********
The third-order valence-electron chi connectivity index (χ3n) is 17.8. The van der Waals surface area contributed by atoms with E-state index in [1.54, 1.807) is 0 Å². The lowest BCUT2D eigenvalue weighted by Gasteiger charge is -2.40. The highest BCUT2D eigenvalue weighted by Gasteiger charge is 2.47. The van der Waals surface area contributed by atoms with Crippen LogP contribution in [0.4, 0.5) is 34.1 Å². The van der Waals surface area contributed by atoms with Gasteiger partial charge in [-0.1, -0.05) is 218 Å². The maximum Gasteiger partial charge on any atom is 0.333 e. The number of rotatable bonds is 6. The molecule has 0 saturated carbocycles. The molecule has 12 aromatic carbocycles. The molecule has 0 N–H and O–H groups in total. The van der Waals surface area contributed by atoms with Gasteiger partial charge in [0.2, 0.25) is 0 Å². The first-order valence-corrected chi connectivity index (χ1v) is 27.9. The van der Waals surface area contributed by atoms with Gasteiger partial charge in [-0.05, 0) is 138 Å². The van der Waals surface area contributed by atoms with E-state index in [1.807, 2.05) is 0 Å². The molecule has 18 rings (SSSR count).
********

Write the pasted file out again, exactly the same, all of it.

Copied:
The third-order valence-electron chi connectivity index (χ3n) is 17.8. The van der Waals surface area contributed by atoms with E-state index in [1.54, 1.807) is 0 Å². The lowest BCUT2D eigenvalue weighted by Gasteiger charge is -2.40. The highest BCUT2D eigenvalue weighted by Gasteiger charge is 2.47. The van der Waals surface area contributed by atoms with Crippen LogP contribution in [0.4, 0.5) is 34.1 Å². The van der Waals surface area contributed by atoms with Gasteiger partial charge in [-0.1, -0.05) is 218 Å². The maximum Gasteiger partial charge on any atom is 0.333 e. The number of rotatable bonds is 6. The molecule has 0 saturated carbocycles. The molecule has 12 aromatic carbocycles. The molecule has 0 N–H and O–H groups in total. The van der Waals surface area contributed by atoms with Gasteiger partial charge in [0.2, 0.25) is 0 Å². The first-order valence-corrected chi connectivity index (χ1v) is 27.9. The van der Waals surface area contributed by atoms with Gasteiger partial charge in [-0.05, 0) is 138 Å². The van der Waals surface area contributed by atoms with E-state index in [1.807, 2.05) is 0 Å². The molecule has 18 rings (SSSR count).